The Hakuhodo Group is committed to doing its part toward achieving the United Nations Sustainable Development Goals (SDGs). In this interview series we introduce key initiatives undertaken by the Group featured in Creating Happiness: 2019 SDGs Collaboration Book published by the Hakuhodo DY Group.
In this article, Kenji Tomioka (Mayor, Takasaki City, Gunma Prefecture), Masanobu Hino (Hakuhodo Kettle), and Shota Hatanaka (Hakuhodo Kettle) discuss Red Restaurants List, a website that highlights restaurants in Takasaki that are in danger of “becoming extinct.”
Red Restaurants List is a website highlighting good old restaurants that have been popular for years among the citizens of Takasaki, Gunma Prefecture. It aims to preserve unique dishes served by independent restaurants facing extinction in the provincial town due to the aging of their owners and lack of successors. The website went live in September 2017 under a joint project developed by the municipal government of Takasaki, Hakuhodo and Hakuhodo Kettle. It highlights good long-established restaurants serving “endangered dishes” that are popular among residents and helps recruit successors and interns for the restaurants.
― How did the collaboration and idea come about? Please give us some background and explain some possible next steps.
TOMIOKA (Mayor of Takasaki): We have always thought about how best to communicate the attractiveness of our city, but we found that traditional approaches, such as printing brochures, were ineffective. We also faced problems in the restaurant sector. Although wining and dining has a significant part in the communication of the attractiveness of a city, Takasaki does not have a port or local specialty, nor an abundance of famous restaurants. We didn’t know any effective methods of giving public information, so we publicly solicited ideas on these two issues, and Hakuhodo came up with a well-thought-out proposal.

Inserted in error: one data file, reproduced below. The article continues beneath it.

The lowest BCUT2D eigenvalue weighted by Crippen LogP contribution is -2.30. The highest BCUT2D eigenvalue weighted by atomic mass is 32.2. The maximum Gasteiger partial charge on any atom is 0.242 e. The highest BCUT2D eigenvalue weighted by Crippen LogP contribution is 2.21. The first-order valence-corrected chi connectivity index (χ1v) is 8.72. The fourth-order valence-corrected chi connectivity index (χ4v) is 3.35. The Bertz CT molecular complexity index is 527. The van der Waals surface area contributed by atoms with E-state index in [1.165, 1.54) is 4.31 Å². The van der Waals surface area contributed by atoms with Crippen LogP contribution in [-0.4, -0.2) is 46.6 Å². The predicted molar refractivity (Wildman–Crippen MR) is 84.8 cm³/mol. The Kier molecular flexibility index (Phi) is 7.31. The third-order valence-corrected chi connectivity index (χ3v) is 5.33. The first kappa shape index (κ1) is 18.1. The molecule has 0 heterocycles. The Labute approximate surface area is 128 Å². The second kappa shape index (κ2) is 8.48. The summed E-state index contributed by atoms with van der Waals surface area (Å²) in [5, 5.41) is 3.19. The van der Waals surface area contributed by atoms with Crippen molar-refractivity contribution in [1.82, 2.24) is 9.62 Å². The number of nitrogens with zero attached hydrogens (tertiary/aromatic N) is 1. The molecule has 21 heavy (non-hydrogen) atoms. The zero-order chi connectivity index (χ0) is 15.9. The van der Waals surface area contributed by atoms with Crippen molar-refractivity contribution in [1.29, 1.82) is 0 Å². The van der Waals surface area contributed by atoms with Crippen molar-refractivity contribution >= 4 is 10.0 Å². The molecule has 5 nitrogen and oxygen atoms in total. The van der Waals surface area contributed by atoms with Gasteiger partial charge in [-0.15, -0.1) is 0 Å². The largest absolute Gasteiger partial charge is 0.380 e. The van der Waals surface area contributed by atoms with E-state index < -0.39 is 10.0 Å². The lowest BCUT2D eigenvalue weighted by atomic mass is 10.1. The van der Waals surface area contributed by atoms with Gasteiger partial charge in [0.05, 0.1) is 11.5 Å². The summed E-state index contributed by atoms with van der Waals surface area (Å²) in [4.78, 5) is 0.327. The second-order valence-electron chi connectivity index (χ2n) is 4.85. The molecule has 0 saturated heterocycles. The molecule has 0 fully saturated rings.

The Red Restaurants List project was born out of remarks by two Hakuhodo staff members: “We might as well highlight restaurants serving delicious dishes that are popular with the people, typically located off-street and not fancy-looking.” I first found the expression “Red-List Restaurants” rather negative, but changed my mind when they explained its meaning: “restaurants that are red-listed but have the potential to become red-hot.” When drawing up the actual list, they said they would select the restaurants themselves and would not accept any recommendations from me. This kind of integrity reassured me. Indeed, a front-line restaurant reporter went around the city on a rented bicycle, talked with the restaurateurs, and completed the list. This down-to-earth approach was admirable.
What was the result of the project? Well, the moms and pops who run the restaurants gained pride in themselves. It is also important that regular customers came to talk about or praise the restaurants that are listed, thus increasing their pride further. For the owners, recognition of their restaurants means that their life in the community was highly appreciated. In this sense, we are talking about communicating local culture. Going forward, we will look beyond restaurants and spotlight other ready-made dishes such as good old deep-fried bean curd made by tofu makers and handmade croquettes.
― You almost said it all. [Laughs] Now we’d like to ask a question to the two staff members from Hakuhodo. What was your initial reaction to the open call for ideas?